Secondly, we are to remember that even though we have been saved through Christ from the guilt of our sins and from the judgment of God, we have not yet been delivered from indwelling sin. That is, indwelling sin is still living in us. In verse 17 Paul says, “So now it is no longer I who do it, but sin that dwells within me.” Indwelling sin, or sinful nature, or flesh is still a powerful enemy of every Christian. In his Confessions Augustine gives us a good example of indwelling sin. When he was 16 years old, one night he and his friends shook a pear tree and stole its fruit. He confesses that his motive was not that he was hungry, because they threw the pears to the pigs. He says, “I stole something which I had in plenty and of much better quality. My desire was to enjoy not what I sought by stealing, but merely the excitement of thieving and the doing of what was wrong.”[3] We have a deep desire to do something for no other reason than because it is forbidden. We want to cross the boundary. We want to be in charge. We want to be God. This is the essence of indwelling sin. And Paul, a true, mature Christian, was no exception. So Paul cries out, “What a wretched man I am! Who will deliver me from this body of death?” And we join him in this cry of deep longing.

Ongoing Warfare with Sin
Paul concludes today’s passage with a sober, realistic summary statement: “So then, I myself in my mind am a slave to God’s law, but in the sinful nature a slave to the law of sin” (v. 25b, NIV). In other words, Paul, and we Christians, have both our new self and our sinful nature, indwelling sin. We are both indwelt by the Spirit and harassed by the flesh. We are freed from the guilt of our sins and indwelt by remaining corruption. The battle between our new self and our sinful nature is ongoing and fierce. This battle will continue until we die or until Christ comes. That is the biblical realism of Romans 7. Then, how are we to live? The answer is to embrace our new identity in Christ by faith and to become what we are by his Spirit.

Now I want to close todays’ message with the powerful story of Rachel Gilson, introduced in the October 2017 edition of Christianity Today magazine. She begins her story with the following statement: “This is not a story of being gay and becoming straight.” At the age of 15, Rachel felt an attraction to other girls. After she went to Yale, for some reason she began wondering whether God could exist. She started gooling religious search terms. In that wave of webpages, she started to encounter Jesus for the first time. And she wanted to know how she could reconcile her life with Jesus and his teachings. With the help of her two friends she studied revisionist interpretations about sexuality, but she grew frustrated, because they didn’t line up with the plain meaning of the Bible’s words. One day she saw her Catholic friend read an orange book, titled Mere Christianity. She stole the book and read it. She reached the conclusion that there was a God. The following Saturday, she went to Yale Students for Christ. She also went to the Bible study. And she fell in love with Jesus. But still, she had many questions. Her particular question was, “How would I deal with my natural, unshakable attraction to women?” But she didn’t get the answer. Her first lesson of the Christian life was how to obey before she understands. She knew Jesus is always on her side, profoundly. So she did trust him. But in the meantime, she went back to old patterns several times. In the midst of despair she cried out, “Why wouldn’t God just fix me?” Slowly, she came to understand that “making her straight” wasn’t the answer. Later, by God’s grace, she got married to a godly man and experienced joy and healing. Many Christians tried to use her as a mascot and proudly declare that God healed her homosexuality. But the truth is, even 10 years of her marriage, she still experiences attraction to women. Rachel concludes her story in this way: “That’s why this is not the story of my becoming straight, which has never truly happened and is beside the point. It is the story of my becoming whole, which is happening every day.”[4]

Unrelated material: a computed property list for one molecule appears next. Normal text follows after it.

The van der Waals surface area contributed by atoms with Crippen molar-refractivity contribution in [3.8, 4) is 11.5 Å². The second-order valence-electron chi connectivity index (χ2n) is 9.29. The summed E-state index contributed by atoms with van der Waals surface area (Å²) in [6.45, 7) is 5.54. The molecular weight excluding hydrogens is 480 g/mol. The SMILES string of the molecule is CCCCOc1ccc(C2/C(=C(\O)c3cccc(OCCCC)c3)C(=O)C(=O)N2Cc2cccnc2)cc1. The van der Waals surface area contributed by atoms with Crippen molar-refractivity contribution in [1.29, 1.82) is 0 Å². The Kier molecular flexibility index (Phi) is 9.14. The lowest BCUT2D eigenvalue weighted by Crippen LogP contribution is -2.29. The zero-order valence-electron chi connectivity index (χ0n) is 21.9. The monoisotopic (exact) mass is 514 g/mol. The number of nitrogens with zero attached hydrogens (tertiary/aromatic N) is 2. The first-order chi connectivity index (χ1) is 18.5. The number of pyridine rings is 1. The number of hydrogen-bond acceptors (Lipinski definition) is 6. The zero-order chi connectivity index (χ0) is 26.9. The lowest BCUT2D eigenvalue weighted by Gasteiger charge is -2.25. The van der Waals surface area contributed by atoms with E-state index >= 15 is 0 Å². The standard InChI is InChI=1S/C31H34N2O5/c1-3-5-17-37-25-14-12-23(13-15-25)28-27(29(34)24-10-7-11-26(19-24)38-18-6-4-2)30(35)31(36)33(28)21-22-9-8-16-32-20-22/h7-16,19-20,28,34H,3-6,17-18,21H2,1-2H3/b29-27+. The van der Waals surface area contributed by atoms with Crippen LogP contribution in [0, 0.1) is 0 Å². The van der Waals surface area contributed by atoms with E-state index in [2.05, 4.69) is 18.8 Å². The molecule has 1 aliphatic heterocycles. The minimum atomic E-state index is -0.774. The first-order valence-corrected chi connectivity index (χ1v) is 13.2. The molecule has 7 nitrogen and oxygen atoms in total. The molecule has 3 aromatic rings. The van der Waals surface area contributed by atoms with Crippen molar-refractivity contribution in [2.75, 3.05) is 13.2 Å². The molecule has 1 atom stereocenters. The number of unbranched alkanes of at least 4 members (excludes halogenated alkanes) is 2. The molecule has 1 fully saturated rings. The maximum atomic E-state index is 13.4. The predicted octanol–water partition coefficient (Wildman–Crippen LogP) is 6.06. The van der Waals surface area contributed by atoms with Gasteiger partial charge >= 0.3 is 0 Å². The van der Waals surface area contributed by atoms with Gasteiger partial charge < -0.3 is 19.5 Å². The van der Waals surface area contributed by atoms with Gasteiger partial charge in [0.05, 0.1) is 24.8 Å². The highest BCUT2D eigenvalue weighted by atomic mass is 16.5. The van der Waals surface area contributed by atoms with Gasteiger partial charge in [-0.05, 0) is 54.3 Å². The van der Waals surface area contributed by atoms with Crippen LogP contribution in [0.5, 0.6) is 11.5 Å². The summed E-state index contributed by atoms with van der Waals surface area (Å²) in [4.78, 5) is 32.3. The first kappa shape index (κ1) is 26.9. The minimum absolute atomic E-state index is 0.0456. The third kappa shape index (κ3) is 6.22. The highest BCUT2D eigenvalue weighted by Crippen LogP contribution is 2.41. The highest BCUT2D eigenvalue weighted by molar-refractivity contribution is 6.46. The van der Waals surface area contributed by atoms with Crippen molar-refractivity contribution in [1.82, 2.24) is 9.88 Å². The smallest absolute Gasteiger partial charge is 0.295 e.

If our besetting sin is heterosexual or homosexual lust, let us affirm that in Christ we have died to this fallen, distorted identity and in Christ we are new. Let us not say, “I am a homosexual,” but say rather, “I struggle with homosexual desires.” In Christ homosexual, adulterer, alcoholic, are not who we truly are. Let us trust him and look to him for the help to become who we truly are in Christ. If our besetting sin is anger, let us affirm that in Christ we have died to that identity and in Christ we have his patience and gentleness. Let us fight against anger as one who has the victory in him. Paul said, “I have fought the good fight, I have finished the race, I have kept the faith” (2 Tim 4:7). Let us join him. Let us be honest and examine our indwelling sin in us and say “What a wretched person I am!” And let us always remember and declare that we are new in Christ and we are becoming whole and say, “Thanks be to God through Jesus Christ our Lord!” Let us fight on. Amen.

[1] Dietrich Bonhoeffer, “Who Am I?”
[2] John Stott, The Living Church (Downers Grove: InterVarsity Press, 2007), 173-74.